max="100" 		# limits differ across endpoints

curl "$query" -H "Authorization: Bearer $BEARER_TOKEN"

Which returns:

{"data":[{"conversation_id":"1374299459614609409","id":"1374299963589599234","text":"reply to reply to reply"},{"conversation_id":"1374299459614609409","id":"1374299919821967361","text":"final reply to head"},{
"conversation_id":"1374299459614609409","id":"1374299851068997632","text":"reply to reply 3 forward"},{"conversation_id":"1374299459614609409","id":"1374299787705659398","text":"reply to hashtag"},{"conversatio
n_id":"1374299459614609409","id":"1374299753828261891","text":"reply 3 to head"},{"conversation_id":"1374299459614609409","id":"1374299647028649986","text":"reply 2 to head #hashtagreallynobodyuses"},{"conversa
tion_id":"1374299459614609409","id":"1374299539272785924","text":"reply to reply 1"},{"conversation_id":"1374299459614609409","id":"1374299482402209796","text":"reply 1"}],"meta":{"newest_id":"13742999635895992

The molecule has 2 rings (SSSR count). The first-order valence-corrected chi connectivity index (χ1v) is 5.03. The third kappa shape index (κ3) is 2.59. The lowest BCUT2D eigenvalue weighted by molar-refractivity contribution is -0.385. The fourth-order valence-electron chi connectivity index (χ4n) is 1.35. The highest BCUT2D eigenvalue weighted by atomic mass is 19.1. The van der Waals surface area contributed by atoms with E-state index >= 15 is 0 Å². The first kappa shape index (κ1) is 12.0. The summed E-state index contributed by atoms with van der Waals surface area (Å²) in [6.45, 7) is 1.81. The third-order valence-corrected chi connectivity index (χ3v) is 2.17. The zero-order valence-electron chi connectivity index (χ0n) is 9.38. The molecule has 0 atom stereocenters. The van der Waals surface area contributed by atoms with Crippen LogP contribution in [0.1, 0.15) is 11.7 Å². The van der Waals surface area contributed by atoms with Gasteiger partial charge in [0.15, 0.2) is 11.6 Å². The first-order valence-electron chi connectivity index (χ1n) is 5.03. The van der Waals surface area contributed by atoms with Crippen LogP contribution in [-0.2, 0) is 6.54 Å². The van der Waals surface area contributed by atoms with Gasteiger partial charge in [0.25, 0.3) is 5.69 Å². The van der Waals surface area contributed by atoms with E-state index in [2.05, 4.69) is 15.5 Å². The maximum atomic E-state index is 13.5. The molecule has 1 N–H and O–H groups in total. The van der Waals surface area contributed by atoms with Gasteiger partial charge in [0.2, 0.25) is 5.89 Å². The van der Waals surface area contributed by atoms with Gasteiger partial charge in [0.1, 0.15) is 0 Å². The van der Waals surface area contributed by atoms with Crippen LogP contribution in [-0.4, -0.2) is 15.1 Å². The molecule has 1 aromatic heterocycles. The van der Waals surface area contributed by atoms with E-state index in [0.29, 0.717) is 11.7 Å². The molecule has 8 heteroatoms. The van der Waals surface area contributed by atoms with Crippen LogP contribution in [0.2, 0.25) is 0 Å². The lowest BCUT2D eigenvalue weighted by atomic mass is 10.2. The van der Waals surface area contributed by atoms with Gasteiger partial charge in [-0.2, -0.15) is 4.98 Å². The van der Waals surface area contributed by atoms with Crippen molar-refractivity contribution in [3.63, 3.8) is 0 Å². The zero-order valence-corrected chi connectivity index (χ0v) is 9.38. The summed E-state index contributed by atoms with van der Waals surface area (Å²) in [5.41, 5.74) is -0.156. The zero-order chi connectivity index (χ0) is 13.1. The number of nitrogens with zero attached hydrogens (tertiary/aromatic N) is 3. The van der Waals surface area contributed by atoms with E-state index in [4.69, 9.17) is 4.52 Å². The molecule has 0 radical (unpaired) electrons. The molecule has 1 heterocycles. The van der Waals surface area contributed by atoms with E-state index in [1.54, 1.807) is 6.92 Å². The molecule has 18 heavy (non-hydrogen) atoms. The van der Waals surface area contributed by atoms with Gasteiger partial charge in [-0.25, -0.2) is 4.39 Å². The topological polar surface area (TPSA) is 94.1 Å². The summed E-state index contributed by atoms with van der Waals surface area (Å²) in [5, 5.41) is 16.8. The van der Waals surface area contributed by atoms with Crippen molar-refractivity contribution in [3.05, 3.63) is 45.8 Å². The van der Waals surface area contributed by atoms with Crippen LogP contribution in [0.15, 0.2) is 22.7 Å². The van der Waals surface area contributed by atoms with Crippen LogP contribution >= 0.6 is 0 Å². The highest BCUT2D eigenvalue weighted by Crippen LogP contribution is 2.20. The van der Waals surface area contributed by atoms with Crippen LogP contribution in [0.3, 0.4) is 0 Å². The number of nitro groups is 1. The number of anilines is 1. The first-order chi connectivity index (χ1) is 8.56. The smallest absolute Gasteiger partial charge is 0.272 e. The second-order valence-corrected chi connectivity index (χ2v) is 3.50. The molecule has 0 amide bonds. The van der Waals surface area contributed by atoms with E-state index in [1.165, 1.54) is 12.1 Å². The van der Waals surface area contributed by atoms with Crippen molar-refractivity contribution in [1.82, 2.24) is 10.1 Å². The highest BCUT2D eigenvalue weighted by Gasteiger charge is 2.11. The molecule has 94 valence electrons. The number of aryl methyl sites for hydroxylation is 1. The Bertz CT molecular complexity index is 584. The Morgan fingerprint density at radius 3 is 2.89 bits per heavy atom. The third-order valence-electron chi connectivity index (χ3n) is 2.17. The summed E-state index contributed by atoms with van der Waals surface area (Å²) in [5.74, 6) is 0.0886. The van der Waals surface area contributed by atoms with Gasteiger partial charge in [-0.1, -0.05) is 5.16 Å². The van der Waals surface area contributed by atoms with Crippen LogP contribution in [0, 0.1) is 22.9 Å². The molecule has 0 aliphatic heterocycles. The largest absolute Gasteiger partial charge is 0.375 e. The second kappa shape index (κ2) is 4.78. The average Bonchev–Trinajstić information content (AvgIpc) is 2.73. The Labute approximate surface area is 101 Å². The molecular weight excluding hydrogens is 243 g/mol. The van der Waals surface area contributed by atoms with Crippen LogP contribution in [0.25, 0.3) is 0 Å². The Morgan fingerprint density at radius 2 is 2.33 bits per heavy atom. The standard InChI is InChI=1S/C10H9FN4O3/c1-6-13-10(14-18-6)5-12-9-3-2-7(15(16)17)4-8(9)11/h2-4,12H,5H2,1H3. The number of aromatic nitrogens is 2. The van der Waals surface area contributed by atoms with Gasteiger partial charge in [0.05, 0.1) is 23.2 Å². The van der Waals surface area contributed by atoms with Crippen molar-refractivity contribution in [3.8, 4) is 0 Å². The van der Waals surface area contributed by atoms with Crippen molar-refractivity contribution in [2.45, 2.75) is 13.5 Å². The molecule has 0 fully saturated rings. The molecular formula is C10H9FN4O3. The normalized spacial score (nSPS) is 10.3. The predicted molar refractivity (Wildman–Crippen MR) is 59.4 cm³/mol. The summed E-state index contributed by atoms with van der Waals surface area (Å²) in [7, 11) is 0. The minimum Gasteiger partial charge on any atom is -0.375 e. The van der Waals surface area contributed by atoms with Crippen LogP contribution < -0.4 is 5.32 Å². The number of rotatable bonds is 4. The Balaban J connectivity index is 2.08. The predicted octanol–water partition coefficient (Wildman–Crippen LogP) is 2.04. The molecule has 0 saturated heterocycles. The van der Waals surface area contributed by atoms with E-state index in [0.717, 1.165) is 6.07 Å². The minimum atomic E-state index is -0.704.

I admit that the latter response is not too readible, so I wrote a short parsing script in R:

#!/usr/bin/env RScript
d <- jsonlite::fromJSON("conv.json", simplifyDataFrame = TRUE, flatten = TRUE)

Which prints the following result:

# A tibble: 8 x 3
  conversation_id     id                  text
  <chr>               <chr>               <chr>
1 1374299459614609409 1374299963589599234 reply to reply to reply
2 1374299459614609409 1374299919821967361 final reply to head
3 1374299459614609409 1374299851068997632 reply to reply 3 forward
4 1374299459614609409 1374299787705659398 reply to hashtag
5 1374299459614609409 1374299753828261891 reply 3 to head
6 1374299459614609409 1374299647028649986 reply 2 to head #hashtagreallynobodyu~
7 1374299459614609409 1374299539272785924 reply to reply 1